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A. Barrio, B. Antona, F. Barra, E. Gonzalez, I. Sanchez; Repeatability and Concordance of Clinical Measurement of Amplitude of Accommodation. Invest. Ophthalmol. Vis. Sci. 2007;48(13):974.
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© ARVO (1962-2015); The Authors (2016-present)
Clinical measurement of the amplitude of accommodation (AA) provides an indication of the maximum accommodative ability. In order to demonstrate if a significant change in the AA has occurred, it is important to determine the degree of repeatability of this measurement. The aim of the present study was to compare the measurements of AA determined by using three different subjective clinical methods, including the push-up, push-down and minus lenses. These techniques differ in terms of either the apparent size of the target, the end point used or the accommodative components stimulated. The hypothesis was that the degree of repeatability of the three methods would be quite different and that the three techniques could not be interchangeable.
The AA of the right eye was measured on two separate occasions in 61 visually normal subjects with a mean age of 19.7 years (range 18 to 32 years). All measurements were recorded by the same examiner. The repeatability of the tests and the concordance between tests was estimated by using the statistical method of Bland y Altman. We determined the mean difference (bias), the standard deviation of the differences (SD) and the 95% limits of agreement, i.e. the range over which 95% of values would be predicted to lie (bias ± (1,96 x SD)). When the Anderson-Darling test for normality was significant, we computed the 95th percentile of the absolute differences instead of the 95% interval of agreement.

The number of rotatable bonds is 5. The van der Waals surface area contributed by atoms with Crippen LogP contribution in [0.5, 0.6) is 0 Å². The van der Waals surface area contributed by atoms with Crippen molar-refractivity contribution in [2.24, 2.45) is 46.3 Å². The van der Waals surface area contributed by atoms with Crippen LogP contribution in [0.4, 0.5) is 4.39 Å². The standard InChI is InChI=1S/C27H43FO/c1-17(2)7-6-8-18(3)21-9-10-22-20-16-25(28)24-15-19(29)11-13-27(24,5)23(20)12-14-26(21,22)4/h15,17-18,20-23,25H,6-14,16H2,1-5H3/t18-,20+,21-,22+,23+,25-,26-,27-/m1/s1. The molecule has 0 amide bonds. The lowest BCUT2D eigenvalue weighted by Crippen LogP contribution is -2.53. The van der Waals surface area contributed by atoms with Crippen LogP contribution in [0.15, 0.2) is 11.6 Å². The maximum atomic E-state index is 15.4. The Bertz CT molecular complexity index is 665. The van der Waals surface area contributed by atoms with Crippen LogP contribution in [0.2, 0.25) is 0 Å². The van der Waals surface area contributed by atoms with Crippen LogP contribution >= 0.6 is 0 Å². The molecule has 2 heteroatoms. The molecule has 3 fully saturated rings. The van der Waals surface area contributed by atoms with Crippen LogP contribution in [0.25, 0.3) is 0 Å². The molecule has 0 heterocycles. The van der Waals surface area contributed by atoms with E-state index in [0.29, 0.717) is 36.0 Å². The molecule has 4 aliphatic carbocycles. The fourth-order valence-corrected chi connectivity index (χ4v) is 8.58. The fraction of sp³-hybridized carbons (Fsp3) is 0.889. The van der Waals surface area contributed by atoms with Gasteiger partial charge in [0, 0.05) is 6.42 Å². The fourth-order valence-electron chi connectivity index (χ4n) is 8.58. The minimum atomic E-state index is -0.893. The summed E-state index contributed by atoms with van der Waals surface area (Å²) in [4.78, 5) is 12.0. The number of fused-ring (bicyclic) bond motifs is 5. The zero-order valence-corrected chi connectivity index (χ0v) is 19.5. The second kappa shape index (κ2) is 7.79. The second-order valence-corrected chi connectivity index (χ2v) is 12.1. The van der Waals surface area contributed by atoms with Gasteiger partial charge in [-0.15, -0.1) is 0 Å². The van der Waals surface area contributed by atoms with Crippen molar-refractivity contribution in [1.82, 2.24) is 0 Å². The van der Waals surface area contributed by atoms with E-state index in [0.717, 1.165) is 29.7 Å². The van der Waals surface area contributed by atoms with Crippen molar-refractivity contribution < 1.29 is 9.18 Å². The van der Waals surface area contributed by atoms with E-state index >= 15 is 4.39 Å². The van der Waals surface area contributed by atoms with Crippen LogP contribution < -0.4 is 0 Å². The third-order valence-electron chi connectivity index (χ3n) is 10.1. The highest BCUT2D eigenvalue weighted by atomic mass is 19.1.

The 95% limits of agreement for the push-up, push-down and minus lens techniques were ±4.76, ±4.00 and ±2.52 D, respectively. The minus lenses method presented the best repeatability, with the smaller bias (-0.08 D) and the smaller 95% interval of agreement.It was observed higher values when measuring the AA with push-up technique, compared with the push-down and minus lens procedures. The biases were high in clinical terms, always above to 1.75 D, and the interval between the 95% limits of agreement correspond to substantial differences, always higher than ±4.50 D. The highest interval corresponds to the comparison of AA from minus lenses and from the push-up method (±5.65 D).
The minus lenses method presented the best repeatability, with the smaller bias (-0.08 D) and the smaller 95% interval of agreement. The degree of agreement between the three techniques was poor.
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